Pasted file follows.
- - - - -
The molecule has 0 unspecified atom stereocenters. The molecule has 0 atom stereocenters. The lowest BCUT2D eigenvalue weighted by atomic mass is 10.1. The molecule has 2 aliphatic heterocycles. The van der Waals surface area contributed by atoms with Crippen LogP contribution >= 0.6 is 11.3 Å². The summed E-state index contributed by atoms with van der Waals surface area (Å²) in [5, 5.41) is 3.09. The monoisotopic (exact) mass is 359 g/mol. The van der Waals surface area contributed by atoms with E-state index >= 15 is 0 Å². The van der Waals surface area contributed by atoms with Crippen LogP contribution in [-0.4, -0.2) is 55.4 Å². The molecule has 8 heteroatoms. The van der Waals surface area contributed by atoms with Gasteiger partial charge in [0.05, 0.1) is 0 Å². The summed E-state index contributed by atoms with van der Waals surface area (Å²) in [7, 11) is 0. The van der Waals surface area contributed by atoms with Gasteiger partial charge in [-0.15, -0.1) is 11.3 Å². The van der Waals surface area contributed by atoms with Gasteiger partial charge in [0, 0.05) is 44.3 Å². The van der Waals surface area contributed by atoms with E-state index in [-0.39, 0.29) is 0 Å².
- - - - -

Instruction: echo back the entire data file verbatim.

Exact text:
The molecule has 0 unspecified atom stereocenters. The molecule has 0 atom stereocenters. The lowest BCUT2D eigenvalue weighted by atomic mass is 10.1. The molecule has 2 aliphatic heterocycles. The van der Waals surface area contributed by atoms with Crippen LogP contribution >= 0.6 is 11.3 Å². The summed E-state index contributed by atoms with van der Waals surface area (Å²) in [5, 5.41) is 3.09. The monoisotopic (exact) mass is 359 g/mol. The van der Waals surface area contributed by atoms with E-state index >= 15 is 0 Å². The van der Waals surface area contributed by atoms with Crippen LogP contribution in [-0.4, -0.2) is 55.4 Å². The molecule has 8 heteroatoms. The van der Waals surface area contributed by atoms with Gasteiger partial charge in [0.05, 0.1) is 0 Å². The summed E-state index contributed by atoms with van der Waals surface area (Å²) in [7, 11) is 0. The van der Waals surface area contributed by atoms with Gasteiger partial charge in [-0.15, -0.1) is 11.3 Å². The van der Waals surface area contributed by atoms with Gasteiger partial charge in [0, 0.05) is 44.3 Å². The van der Waals surface area contributed by atoms with E-state index in [-0.39, 0.29) is 0 Å².